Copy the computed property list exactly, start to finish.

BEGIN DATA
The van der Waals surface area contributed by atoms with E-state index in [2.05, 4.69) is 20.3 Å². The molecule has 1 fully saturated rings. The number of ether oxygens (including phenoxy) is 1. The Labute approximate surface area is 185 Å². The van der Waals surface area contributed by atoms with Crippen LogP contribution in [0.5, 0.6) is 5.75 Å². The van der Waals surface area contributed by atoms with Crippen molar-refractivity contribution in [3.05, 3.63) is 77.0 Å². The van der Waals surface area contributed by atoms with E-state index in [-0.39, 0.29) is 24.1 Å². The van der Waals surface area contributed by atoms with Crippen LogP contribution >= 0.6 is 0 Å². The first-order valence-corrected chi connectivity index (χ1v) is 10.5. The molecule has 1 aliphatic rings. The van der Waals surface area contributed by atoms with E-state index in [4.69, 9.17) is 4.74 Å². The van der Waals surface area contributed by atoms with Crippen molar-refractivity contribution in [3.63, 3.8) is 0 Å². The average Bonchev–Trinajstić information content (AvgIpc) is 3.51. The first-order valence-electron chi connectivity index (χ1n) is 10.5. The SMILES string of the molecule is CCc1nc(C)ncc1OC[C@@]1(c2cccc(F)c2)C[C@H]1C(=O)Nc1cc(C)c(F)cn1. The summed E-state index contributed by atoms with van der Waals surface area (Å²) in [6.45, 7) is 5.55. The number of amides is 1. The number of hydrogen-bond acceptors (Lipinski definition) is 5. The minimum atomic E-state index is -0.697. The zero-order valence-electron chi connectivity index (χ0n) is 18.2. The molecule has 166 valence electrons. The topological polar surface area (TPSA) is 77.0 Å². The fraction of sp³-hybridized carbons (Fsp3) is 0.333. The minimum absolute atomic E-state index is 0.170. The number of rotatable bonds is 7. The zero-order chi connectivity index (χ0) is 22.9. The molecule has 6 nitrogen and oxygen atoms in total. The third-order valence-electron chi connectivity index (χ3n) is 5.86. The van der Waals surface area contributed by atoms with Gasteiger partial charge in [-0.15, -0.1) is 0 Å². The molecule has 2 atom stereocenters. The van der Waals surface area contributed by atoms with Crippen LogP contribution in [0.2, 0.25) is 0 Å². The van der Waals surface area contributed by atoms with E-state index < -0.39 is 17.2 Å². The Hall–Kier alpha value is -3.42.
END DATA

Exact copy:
The van der Waals surface area contributed by atoms with E-state index in [2.05, 4.69) is 20.3 Å². The molecule has 1 fully saturated rings. The number of ether oxygens (including phenoxy) is 1. The Labute approximate surface area is 185 Å². The van der Waals surface area contributed by atoms with Crippen LogP contribution in [0.5, 0.6) is 5.75 Å². The van der Waals surface area contributed by atoms with Crippen molar-refractivity contribution in [3.05, 3.63) is 77.0 Å². The van der Waals surface area contributed by atoms with E-state index in [-0.39, 0.29) is 24.1 Å². The van der Waals surface area contributed by atoms with Crippen LogP contribution >= 0.6 is 0 Å². The first-order valence-corrected chi connectivity index (χ1v) is 10.5. The molecule has 1 aliphatic rings. The van der Waals surface area contributed by atoms with E-state index in [4.69, 9.17) is 4.74 Å². The van der Waals surface area contributed by atoms with Crippen molar-refractivity contribution in [3.63, 3.8) is 0 Å². The average Bonchev–Trinajstić information content (AvgIpc) is 3.51. The first-order valence-electron chi connectivity index (χ1n) is 10.5. The SMILES string of the molecule is CCc1nc(C)ncc1OC[C@@]1(c2cccc(F)c2)C[C@H]1C(=O)Nc1cc(C)c(F)cn1. The summed E-state index contributed by atoms with van der Waals surface area (Å²) in [6.45, 7) is 5.55. The number of amides is 1. The number of hydrogen-bond acceptors (Lipinski definition) is 5. The minimum atomic E-state index is -0.697. The zero-order valence-electron chi connectivity index (χ0n) is 18.2. The molecule has 166 valence electrons. The topological polar surface area (TPSA) is 77.0 Å². The fraction of sp³-hybridized carbons (Fsp3) is 0.333. The minimum absolute atomic E-state index is 0.170. The number of rotatable bonds is 7. The zero-order chi connectivity index (χ0) is 22.9. The molecule has 6 nitrogen and oxygen atoms in total. The third-order valence-electron chi connectivity index (χ3n) is 5.86. The van der Waals surface area contributed by atoms with Gasteiger partial charge in [-0.15, -0.1) is 0 Å². The molecule has 2 atom stereocenters. The van der Waals surface area contributed by atoms with Crippen LogP contribution in [0.2, 0.25) is 0 Å². The van der Waals surface area contributed by atoms with E-state index < -0.39 is 17.2 Å². The Hall–Kier alpha value is -3.42.